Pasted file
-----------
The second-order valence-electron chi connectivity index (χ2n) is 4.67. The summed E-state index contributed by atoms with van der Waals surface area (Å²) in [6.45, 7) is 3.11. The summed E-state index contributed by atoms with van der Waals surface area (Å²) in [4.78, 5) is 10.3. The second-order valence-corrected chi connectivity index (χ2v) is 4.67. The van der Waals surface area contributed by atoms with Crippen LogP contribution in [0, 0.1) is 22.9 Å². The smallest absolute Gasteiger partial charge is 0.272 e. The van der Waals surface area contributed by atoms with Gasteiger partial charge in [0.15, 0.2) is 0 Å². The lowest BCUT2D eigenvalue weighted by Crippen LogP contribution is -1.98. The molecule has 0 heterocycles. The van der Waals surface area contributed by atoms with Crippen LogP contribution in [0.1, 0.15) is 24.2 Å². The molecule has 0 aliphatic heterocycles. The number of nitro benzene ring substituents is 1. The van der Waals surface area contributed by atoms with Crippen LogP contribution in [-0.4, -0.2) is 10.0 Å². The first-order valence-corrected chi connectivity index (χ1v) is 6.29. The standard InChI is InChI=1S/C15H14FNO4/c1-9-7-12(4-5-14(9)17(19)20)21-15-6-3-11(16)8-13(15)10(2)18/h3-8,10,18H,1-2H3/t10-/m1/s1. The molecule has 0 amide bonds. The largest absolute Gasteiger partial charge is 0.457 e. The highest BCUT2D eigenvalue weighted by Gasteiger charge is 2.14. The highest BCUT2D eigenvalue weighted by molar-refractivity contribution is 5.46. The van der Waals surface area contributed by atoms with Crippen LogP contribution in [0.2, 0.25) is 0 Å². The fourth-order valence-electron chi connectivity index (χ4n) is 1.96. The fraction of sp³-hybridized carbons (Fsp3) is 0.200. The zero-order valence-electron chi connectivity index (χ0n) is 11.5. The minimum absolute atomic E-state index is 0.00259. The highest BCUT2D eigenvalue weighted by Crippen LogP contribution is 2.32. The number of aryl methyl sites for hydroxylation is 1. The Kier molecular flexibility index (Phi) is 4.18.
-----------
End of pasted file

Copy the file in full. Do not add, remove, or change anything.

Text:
The second-order valence-electron chi connectivity index (χ2n) is 4.67. The summed E-state index contributed by atoms with van der Waals surface area (Å²) in [6.45, 7) is 3.11. The summed E-state index contributed by atoms with van der Waals surface area (Å²) in [4.78, 5) is 10.3. The second-order valence-corrected chi connectivity index (χ2v) is 4.67. The van der Waals surface area contributed by atoms with Crippen LogP contribution in [0, 0.1) is 22.9 Å². The smallest absolute Gasteiger partial charge is 0.272 e. The van der Waals surface area contributed by atoms with Gasteiger partial charge in [0.15, 0.2) is 0 Å². The lowest BCUT2D eigenvalue weighted by Crippen LogP contribution is -1.98. The molecule has 0 heterocycles. The van der Waals surface area contributed by atoms with Crippen LogP contribution in [0.1, 0.15) is 24.2 Å². The molecule has 0 aliphatic heterocycles. The number of nitro benzene ring substituents is 1. The van der Waals surface area contributed by atoms with Crippen LogP contribution in [-0.4, -0.2) is 10.0 Å². The first-order valence-corrected chi connectivity index (χ1v) is 6.29. The standard InChI is InChI=1S/C15H14FNO4/c1-9-7-12(4-5-14(9)17(19)20)21-15-6-3-11(16)8-13(15)10(2)18/h3-8,10,18H,1-2H3/t10-/m1/s1. The molecule has 0 amide bonds. The largest absolute Gasteiger partial charge is 0.457 e. The highest BCUT2D eigenvalue weighted by Gasteiger charge is 2.14. The highest BCUT2D eigenvalue weighted by molar-refractivity contribution is 5.46. The van der Waals surface area contributed by atoms with Crippen LogP contribution in [0.2, 0.25) is 0 Å². The fourth-order valence-electron chi connectivity index (χ4n) is 1.96. The fraction of sp³-hybridized carbons (Fsp3) is 0.200. The zero-order valence-electron chi connectivity index (χ0n) is 11.5. The minimum absolute atomic E-state index is 0.00259. The highest BCUT2D eigenvalue weighted by Crippen LogP contribution is 2.32. The number of aryl methyl sites for hydroxylation is 1. The Kier molecular flexibility index (Phi) is 4.18.